Symposium on Occupation Law: Rethinking the Regulation of Occupation in International Law: A Review of Gross’ ‘The Writing on the Wall’

by Valentina Azarova

[Valentina Azarova, Post-Doctoral Fellow, Center for Global Public Law, Koç University Law School, Istanbul; legal adviser, Global Legal Action Network (GLAN).This post is part of an ongoing symposium on Professor Aeyal Gross’s book The Writing on the Wall: Rethinking the International Law of Occupation (CUP, 2017).]

The Writing on the Wall is a valuable response to growing frustration with the inadequacies of the law of occupation in redressing contemporary realities of foreign territorial control. The book, informed by Gross’ deep involvement in the international practice he documents, addresses a key question that has been posed by civil society about Israel’s occupation: has occupation law become so implicated in Israeli actions aimed at maintaining prolonged rule over Palestinian territory, that the law is now part of the problem? Gross exposes the manipulative application of this special legal regime, and interrogates the structures and political orientation of the law. The book complements the classic works on the law of occupation – including by Benvenisti, Dinstein, and Arai-Takahashi – and provides the ground work for a “rethinking” that may open up transformative possibilities.

Gross claims that occupation law is based on the presumption that occupying states are precluded from dressing up outlawed forms of conquest and exploitation in the “new clothes of the legal and temporary institution of occupation” (p. 21), but that the law of occupation nonetheless lacks the normative safeguards necessary to effectively disincentivize and regulate such actions. Though occupation law was intended as a merely “neutral” standard based on a “factual” approach to the determination and regulation of situations of occupation, Gross maintains that “occupation is not only a fact but a norm.” Its normative content consists of three “prongs”: “non-acquisition of sovereignty,” “management of the territory for the benefit of the local population,” and “temporariness.” (pp. 23-34) Unless occupying states adhere to these premises, foreign territorial control “can, under the cloak of temporariness, lead to […] continued rule by the conquering country, this time in the garb of legitimacy.” (p. 23)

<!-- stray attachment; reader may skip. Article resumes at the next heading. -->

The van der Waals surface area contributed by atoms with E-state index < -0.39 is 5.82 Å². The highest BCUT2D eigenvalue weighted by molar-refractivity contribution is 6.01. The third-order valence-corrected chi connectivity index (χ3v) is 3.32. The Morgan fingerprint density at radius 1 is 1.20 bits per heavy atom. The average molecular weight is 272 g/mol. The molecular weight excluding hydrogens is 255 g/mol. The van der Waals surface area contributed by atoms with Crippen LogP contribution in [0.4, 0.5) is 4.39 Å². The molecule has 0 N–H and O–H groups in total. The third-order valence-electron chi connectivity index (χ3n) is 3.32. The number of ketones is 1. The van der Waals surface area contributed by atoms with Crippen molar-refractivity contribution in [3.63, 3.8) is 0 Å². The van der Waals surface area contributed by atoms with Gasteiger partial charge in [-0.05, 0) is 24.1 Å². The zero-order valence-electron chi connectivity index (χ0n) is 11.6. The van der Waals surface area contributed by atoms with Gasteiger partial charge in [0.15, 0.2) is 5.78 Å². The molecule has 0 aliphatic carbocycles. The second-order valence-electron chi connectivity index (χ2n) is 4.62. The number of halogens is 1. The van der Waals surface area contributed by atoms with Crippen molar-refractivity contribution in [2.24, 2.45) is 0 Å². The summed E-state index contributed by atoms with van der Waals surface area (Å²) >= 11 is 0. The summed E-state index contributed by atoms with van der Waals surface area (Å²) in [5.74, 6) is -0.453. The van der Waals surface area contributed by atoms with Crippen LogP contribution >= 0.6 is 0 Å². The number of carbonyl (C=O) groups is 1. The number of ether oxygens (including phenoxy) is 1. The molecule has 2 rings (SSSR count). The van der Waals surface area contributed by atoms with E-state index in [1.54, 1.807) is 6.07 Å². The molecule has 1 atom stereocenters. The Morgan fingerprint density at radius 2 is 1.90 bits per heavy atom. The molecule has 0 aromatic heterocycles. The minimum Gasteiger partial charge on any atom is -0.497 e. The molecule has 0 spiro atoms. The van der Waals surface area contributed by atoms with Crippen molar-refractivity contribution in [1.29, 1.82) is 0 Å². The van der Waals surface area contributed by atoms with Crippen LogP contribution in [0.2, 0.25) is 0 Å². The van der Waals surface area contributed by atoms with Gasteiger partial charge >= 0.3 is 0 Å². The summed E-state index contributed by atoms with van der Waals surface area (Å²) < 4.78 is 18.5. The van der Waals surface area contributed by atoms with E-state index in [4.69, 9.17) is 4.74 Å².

Gross couples this “normative” shift with a “functional” approach to the assessment of the extent of an occupier’s responsibility, which moves beyond the binary question of whether or not an occupation exists and occupation law applies (Chapter 2). Instead, the book is structured by Gross’s distinction between what he dubs the “jus ad occupation” and the “jus in occupation”: the former considers whether an occupation exists and is legal, and the latter regulates the norms concerning the occupier’s conduct. (p. 4)

Limiting my comments to Gross’ framing of the “jus ad occupation” – Chapters 1, 2, and parts of 3 – I offer two reflections intended to further the project of “rethinking” the law of occupation in light of the need to better regulate contemporary situations of occupation in international law. The first pertains to Gross’ “normative approach” and its presuppositions about the regulatory reach and remedial nature of occupation law and its relationality to other bodies of international law. My second point queries whether the “functional approach” Gross advocates can redress the problem of occupation law’s indeterminacy.

The remedial limits of occupation law

Gross’s premise is that if occupation law is to address contemporary abuses, it must be based on a “normative approach.” He adduces support for this approach by arguing that, as an exclusionary legal category, occupation “differs in its nature and legal consequences from conquest” (quoting Graber, p. 29). Gross notes the importance of turning to “other regimes” of international law – on acquisition of territory by force and self-determination of people – if we are to reckon with the limits of occupation law. Indeed, I would argue that occupation law is integrally reliant on other bodies of law to regulate certain consequences outside its scope and to enable its own proper function.